Part 2, “Healing the Soul,” turns to the spiritual physic dispensed in the interior of the hospitals, in such key architectural spaces as the church, the chapel, the cloister, and the ward. Examining the origins of the cruciform ward, for instance, Henderson argues that the design of the Ospedale Maggiore, begun by Francesco Sforza in the early 1450s, probably owed more to other Lombard hospitals than to the then incomplete ward of the S. Maria Nuova. Part 2 concludes with a very welcome study of hospital nursing staffs, in which lay men and women served the sick under a wide variety of contracts and arrangements. In part 3, “Healing the Body,” the author turns to the medical treatment of the poor, charting the tremendous growth in the number of physicians, apothecaries, barbers, and surgeons who labored in the new foundations. Henderson stresses the mutually beneficial nature of the relationship between physicians and the hospitals, and argues that contemporary opinion placed many of the best physicians in the hospitals, which offered the healers a change to gain wide experience quickly while serving the poor. Another section provides valuable statistics on the kinds of diseases that the hospitals treated, distinguishing the treatment of the poor sick from those suffering from chronic or epidemic disease. An important argument here is that the Galenic notion of the non-naturals played a key role in fusing learned medicine with Christian piety. Including diet, sleep, exercise, emotions, and other things deemed to be partially responsive to human will and habit, the non-naturals were often the headings under which the regimen of spiritual care was administered.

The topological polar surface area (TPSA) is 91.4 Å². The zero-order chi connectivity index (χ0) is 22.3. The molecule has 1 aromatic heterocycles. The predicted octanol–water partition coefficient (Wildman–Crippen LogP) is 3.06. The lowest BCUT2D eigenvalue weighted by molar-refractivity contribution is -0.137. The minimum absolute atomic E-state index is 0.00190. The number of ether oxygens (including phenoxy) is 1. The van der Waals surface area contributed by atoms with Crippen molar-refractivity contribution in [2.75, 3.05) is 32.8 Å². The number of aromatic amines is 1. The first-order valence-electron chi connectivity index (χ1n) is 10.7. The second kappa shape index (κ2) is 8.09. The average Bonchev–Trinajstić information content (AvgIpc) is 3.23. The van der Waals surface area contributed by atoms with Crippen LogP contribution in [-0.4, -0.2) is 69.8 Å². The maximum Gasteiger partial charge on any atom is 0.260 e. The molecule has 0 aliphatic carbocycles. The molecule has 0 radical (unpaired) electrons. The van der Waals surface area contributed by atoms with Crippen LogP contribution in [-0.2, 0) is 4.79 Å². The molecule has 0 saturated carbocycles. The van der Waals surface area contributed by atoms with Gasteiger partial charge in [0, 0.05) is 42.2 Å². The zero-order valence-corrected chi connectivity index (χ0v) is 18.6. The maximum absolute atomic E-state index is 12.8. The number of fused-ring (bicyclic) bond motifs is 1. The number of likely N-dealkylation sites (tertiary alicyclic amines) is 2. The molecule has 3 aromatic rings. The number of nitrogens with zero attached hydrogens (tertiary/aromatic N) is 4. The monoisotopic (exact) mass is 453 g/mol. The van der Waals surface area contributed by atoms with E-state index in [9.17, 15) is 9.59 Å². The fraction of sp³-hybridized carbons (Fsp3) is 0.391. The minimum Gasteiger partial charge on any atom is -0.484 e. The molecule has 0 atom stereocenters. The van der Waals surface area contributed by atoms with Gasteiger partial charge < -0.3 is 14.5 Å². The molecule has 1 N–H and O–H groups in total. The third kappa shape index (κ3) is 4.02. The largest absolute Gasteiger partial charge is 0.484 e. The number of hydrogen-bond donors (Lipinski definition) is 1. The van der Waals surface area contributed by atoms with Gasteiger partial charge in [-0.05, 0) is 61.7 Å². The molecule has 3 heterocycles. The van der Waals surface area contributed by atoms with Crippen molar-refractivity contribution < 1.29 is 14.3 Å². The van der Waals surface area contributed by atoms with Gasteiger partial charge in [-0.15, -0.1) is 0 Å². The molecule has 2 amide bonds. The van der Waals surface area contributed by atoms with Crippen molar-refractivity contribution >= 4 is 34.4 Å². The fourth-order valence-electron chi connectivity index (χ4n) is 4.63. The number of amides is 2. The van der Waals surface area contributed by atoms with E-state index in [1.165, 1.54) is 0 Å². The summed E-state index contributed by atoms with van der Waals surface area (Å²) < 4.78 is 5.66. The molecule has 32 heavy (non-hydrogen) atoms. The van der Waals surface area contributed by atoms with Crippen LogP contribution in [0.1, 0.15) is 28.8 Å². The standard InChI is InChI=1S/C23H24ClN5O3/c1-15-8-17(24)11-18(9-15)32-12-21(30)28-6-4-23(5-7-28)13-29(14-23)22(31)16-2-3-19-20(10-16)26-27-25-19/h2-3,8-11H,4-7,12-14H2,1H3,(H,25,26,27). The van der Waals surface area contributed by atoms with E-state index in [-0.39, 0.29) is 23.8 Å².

As hospitals have received less attention from medical historians than subjects such as the universities and medical humanism, this important book will provide a basis for further research for many years to come. For Henderson, the Renaissance hospital grew from medieval roots rather than breaking sharply with them. The broader network of care is the subject here, not simply measures taken during a crisis or epidemic and usually associated with a harder, state-controlled attitude towards the poor. Henderson’s medicalization is not synonymous with secularization, and the church continued to be deeply involved in founding new charitable institutions. The notion that hospitals should minister both to the body and to the soul enjoyed widespread support from a variety of urban stakeholders, who agreed that a good hospital was a beautiful thing.
If there is additional discussion of this review, you may access it through the network, at: https://networks.h-net.org/h-italy.
Brian Nance. Review of Henderson, John, The Renaissance Hospital: Healing the Body and Healing The Soul.
H-Italy, H-Net Reviews.
|This work is licensed under a Creative Commons Attribution-Noncommercial-No Derivative Works 3.0 United States License.|